Reading between the lines
SOME FOLKS WHO are very particular about the Bible translation they read (and there’s nothing wrong with that) overlook one potential problem area it most likely shares with all those other versions. Namely, the chapter and verse thing.
Now, with a collection of writings that runs to some 750,000 words, it’s certainly helpful to have some way of navigating all that text. But we’d do well to remember that while the words may be divinely inspired, the way we have cataloged them are purely a human invention.
This can affect the way we interact with Scripture more than we may be aware. The mere presence of orderly numbers can suggest a very logical, systematic approach to everything. But while the Bible has plenty of clear direction, there’s also a fair amount of less certain imagery. Revelation, anyone?
If the verse numbers can be unhelpful, then even more so the chapter breaks. And, to a less degree, the different subheadings publishers choose to insert, and which may very between translations. These interruptions can obscure not only context, but connections of thought.
For example, some versions make Ephesians 5:22 the start of a new passage, with the instructions, “Wives, submit to our own husbands, as to the Lord.” Other translations include the previous verses, which talk first about all Christians submitting to one another, and which can give a slightly different sense to what follows.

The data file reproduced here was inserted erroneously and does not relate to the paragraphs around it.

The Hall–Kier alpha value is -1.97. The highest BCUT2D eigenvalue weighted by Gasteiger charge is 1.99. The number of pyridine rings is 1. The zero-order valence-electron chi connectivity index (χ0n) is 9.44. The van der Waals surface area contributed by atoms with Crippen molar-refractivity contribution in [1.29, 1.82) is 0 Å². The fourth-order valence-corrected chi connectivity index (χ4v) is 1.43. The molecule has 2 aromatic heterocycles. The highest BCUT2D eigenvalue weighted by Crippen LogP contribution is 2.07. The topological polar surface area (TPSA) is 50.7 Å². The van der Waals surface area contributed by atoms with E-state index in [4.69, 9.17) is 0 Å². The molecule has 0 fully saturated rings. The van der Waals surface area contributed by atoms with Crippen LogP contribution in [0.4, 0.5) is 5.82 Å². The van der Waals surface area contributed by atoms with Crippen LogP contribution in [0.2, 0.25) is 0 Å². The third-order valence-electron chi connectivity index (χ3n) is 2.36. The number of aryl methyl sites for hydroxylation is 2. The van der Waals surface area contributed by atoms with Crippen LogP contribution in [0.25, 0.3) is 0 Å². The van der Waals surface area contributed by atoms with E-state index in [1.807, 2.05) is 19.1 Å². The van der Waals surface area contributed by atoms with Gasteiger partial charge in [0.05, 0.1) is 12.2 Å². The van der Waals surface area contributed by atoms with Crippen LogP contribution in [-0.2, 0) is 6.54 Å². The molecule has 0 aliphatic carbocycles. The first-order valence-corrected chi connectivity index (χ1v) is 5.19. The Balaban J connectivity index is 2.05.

This sort of thing isn’t limited to correspondence. We find it in the Gospels, too. Take the end of Matthew 3 and the start of chapter 4. Chapter 3 ends with Jesus’s baptism, when the Holy Spirit descends on Him and the Father speak words of affirmation from heaven. Chapter 4 begins with Jesus being led into the wilderness to be tempted by Satan.
That chapter break disguises something highly significant: God’s affection and assignment comes with testing and trials. Without the editorial pause added by the chapter break, we go from warm fuzzies to cold confrontation in the blink of an eye. Turns out the Holy Spirit we readily identify as the Comforter also wants to make us uncomfortable.
It’s also instructive that in the encounter that followed, Satan quotes Scripture to Jesus, demonstrating that merely being able to recite the text doesn’t make it true. Jesus has to put what God said in true context for in the circumstances.
Maybe the apostle Peter had an inkling that some future curating of God’s Word intending to be helpful would also have a downside. After all, he wrote, “Beloved, do not be surprised at the fiery trial when it comes upon you to test you, as though something strange were happening to you” (1 Pet. 4:12).
With all this in mind, I am trying to read the Bible more cautiously and cohesively. And I’m appreciative of the work of the Institute for Bible Reading, which seeks to help Christians engage with God’s Word more holistically and meaningfully.
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